Many Catholics are rightly angry at the clergy scandal and also question remaining in the Church. Concerning the latter, remaining in the Catholic Church in the midst of grave scandal is an act of faith, hope, and love in God who calls us to share in his friendship and even divine nature (2 Peter 1:4) through Christ in the Holy Spirit. Our faith is in Christ who has the words of eternal life (John 6:68). Would St. Peter abandon Christ and the Church because of the sin and betrayal of Judas?
A Protestant friend of mine has always been skeptical of the Church because of its scandalously sinful leaders, including numerous popes. Catholic sensibilities know of this sinful reality but more so of the divine guidance of the Church. The Church has been blessed with a century and more of good popes, but this has not always been the case. The scandal today is specifically of sinful leadership of bishops. Because the scale of time and place prevents looking at the history of bishops across the universal Church, let us just look at the bishop of Rome over the centuries.
For those remotely familiar with the history of the papacy, one will think of the Renaissance popes as the exemplars of corruption and immorality. Many consider Alexander VI (1492-1503) the most notorious vicar of Christ and successor to Peter for his nepotism and lust. He was the nephew of Pope Callistus III (1455-1458) and named a cardinal at age 25. He lived an openly promiscuous life fathering several children before being elected pope. He appointed as cardinals his eighteen year old son as well as the brother of his mistress. Julius II (1503-1513) was elected pope through his bribery and false promises. The nephew of Pope Sixtus IV (1471-1484), Julius was named a bishop and cardinal at the age of eighteen. As a cardinal, he fathered three daughters. As pope, he led the papal army into battle and catastrophically decided to finance the reconstruction of St. Peter’s Basilica by the selling of indulgences.
Even more debased than the Renaissance papacy was the Carolingian papacy which lasted from roughly A.D. 800-1048. The bad fruits of this evil tree were simony, nepotism, concubinage, and murder. Boniface VI (896) was elected pope after having been twice removed from the clerical state for immoral behavior. Sergius III (904-911) was responsible for the murder of his predecessor, Leo V, and Leo’s anti-pope rival, Christopher. Both were strangled to death in prison. Sergius benefitted from the support of various noble families. With the fifteen year old daughter of one close family, Sergius was (ill)-reputed to have fathered a son who himself became Pope John XI (931-936). John XII (955-864) allegedly died of a stroke at the age of 28 in the bed of a married woman.
Reform of the corruption of the Carolingian papacy began with two German popes (1049-1057), starting with St. Leo IX to whom Peter Damian addressed the letter referenced above. In 1073, the reforming monk Cardinal Hildebrand became Pope Gregory VII who initiated the Gregorian Reform. Peter Damian was considered the soul of that reform. In his humility and relationship to Christ, he called himself the “sinner monk.” Ever wanting to be a simple hermit, Peter took seriously the Benedictine Rule to “prefer nothing to the love of Christ.” His love of Christ compelled him to respond to the dire needs of the time and pour himself out to reform the Body of Christ. He vehemently abhorred the lives of corrupt priests and fiercely criticized the evils of his day.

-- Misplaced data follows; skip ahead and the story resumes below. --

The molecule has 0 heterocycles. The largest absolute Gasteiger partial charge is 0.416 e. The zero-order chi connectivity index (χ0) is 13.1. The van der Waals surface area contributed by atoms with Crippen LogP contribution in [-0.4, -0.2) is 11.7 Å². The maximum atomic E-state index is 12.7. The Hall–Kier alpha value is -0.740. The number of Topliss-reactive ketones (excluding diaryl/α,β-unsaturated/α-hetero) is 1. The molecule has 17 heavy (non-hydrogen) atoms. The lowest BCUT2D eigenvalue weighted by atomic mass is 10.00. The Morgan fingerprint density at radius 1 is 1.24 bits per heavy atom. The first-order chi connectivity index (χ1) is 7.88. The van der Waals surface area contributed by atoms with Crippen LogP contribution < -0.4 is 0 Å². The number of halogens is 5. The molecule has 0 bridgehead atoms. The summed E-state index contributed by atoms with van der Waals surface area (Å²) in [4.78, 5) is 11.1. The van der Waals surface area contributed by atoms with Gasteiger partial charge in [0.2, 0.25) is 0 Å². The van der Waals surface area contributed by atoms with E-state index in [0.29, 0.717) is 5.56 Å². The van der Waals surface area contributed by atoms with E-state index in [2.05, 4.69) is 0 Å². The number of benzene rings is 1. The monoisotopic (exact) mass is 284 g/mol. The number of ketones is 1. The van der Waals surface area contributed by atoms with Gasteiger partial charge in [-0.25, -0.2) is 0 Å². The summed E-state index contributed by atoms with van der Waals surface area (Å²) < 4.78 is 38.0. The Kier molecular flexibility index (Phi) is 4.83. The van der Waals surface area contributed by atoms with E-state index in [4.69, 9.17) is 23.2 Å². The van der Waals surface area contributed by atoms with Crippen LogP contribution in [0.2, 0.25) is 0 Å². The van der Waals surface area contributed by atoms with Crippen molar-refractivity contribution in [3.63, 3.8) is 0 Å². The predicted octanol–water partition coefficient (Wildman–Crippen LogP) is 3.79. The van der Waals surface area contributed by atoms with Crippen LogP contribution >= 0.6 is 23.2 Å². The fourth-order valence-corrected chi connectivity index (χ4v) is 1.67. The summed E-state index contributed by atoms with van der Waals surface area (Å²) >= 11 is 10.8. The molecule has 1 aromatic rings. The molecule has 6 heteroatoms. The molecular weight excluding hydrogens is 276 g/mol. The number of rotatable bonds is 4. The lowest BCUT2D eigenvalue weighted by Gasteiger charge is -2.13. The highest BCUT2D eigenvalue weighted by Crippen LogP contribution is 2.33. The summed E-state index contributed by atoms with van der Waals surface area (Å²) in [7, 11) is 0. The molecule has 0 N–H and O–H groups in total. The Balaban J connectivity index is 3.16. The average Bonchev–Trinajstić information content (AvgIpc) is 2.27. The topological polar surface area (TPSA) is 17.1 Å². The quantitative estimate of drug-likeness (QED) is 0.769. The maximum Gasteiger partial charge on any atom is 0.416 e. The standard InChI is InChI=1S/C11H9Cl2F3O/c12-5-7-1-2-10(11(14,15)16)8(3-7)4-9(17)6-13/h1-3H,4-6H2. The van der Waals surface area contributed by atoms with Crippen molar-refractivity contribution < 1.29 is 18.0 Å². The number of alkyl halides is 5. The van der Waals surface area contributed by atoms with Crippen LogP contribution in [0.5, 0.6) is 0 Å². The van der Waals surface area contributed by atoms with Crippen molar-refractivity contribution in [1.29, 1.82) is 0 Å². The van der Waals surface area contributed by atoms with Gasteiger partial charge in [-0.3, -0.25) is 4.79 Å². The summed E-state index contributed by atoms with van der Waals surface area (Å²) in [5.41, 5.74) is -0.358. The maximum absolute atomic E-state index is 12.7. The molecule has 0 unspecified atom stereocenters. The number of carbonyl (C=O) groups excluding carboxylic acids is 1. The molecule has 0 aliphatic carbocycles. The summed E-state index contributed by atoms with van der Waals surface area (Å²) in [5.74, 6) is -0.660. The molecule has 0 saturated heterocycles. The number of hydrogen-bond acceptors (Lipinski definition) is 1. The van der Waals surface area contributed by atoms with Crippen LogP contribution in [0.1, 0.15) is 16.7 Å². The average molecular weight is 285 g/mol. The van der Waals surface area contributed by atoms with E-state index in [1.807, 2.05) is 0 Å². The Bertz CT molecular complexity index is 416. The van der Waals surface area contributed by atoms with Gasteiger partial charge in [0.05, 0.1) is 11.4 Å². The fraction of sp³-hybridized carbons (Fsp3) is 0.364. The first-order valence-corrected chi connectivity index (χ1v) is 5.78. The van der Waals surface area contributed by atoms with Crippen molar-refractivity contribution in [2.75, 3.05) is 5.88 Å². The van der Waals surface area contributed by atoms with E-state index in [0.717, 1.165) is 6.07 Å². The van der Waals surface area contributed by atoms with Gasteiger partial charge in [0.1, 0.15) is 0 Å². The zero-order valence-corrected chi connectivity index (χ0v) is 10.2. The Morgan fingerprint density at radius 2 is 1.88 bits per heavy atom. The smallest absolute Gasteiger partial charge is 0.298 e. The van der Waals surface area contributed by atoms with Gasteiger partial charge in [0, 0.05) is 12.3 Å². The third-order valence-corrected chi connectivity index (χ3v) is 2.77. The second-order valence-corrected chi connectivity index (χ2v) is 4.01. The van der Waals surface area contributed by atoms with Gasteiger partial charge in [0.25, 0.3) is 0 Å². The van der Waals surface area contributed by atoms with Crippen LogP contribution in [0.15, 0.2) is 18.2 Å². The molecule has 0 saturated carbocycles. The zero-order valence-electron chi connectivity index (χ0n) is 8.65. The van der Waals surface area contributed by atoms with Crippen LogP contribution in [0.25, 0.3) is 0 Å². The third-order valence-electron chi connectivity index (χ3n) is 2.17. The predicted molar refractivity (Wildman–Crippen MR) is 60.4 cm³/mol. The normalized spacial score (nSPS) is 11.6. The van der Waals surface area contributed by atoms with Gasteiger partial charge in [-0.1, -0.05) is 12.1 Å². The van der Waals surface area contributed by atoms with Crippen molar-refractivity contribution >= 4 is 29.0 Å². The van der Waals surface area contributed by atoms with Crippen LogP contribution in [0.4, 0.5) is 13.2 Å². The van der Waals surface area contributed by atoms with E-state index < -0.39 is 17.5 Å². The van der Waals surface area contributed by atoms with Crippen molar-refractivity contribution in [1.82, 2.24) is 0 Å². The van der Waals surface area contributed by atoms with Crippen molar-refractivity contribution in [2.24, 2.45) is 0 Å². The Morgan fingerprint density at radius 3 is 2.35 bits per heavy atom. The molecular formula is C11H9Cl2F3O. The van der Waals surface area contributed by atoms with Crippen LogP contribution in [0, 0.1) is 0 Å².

The Old Testament prophets were the conscience of the people of Israel, so caught up in the love of God that they boldly spoke the truth about the dignity of the human person to those who were abusing it. Peter Damian was known as the moral conscience of Italy as he acted to reform the papacy and free it from its entanglements with the Roman aristocracy. Peter knew unflinchingly that no one is above the Gospel. Woe to those entrusted with the Gospel who subvert it and make it an instrument to serve their own sinful passions of lust, greed, and ambition.
“Ah! Those who call evil good, and good evil, who change darkness to light, and light into darkness, who change bitter to sweet, and sweet into bitter! Ah! Those who are wise in their own eyes, prudent in their own view! Ah! Those who are champions at drinking wine, masters at mixing drink! Those who acquit the guilty for bribes, and deprive the innocent of justice!
Therefore, as the tongue of fire licks up stubble, as dry grass shrivels in the flame, Their root shall rot and their blossom scatter like dust; For they have rejected the instruction of the LORD of hosts, and scorned the word of the Holy One of Israel” (Isaiah 5:20-24).
The hierarchy of the Church again needs reform. All the baptized must exercise the prophetic office of their baptism and proclaim the Gospel to the bishops who are never above the Gospel but its servant. St. Peter Damian, pray for us.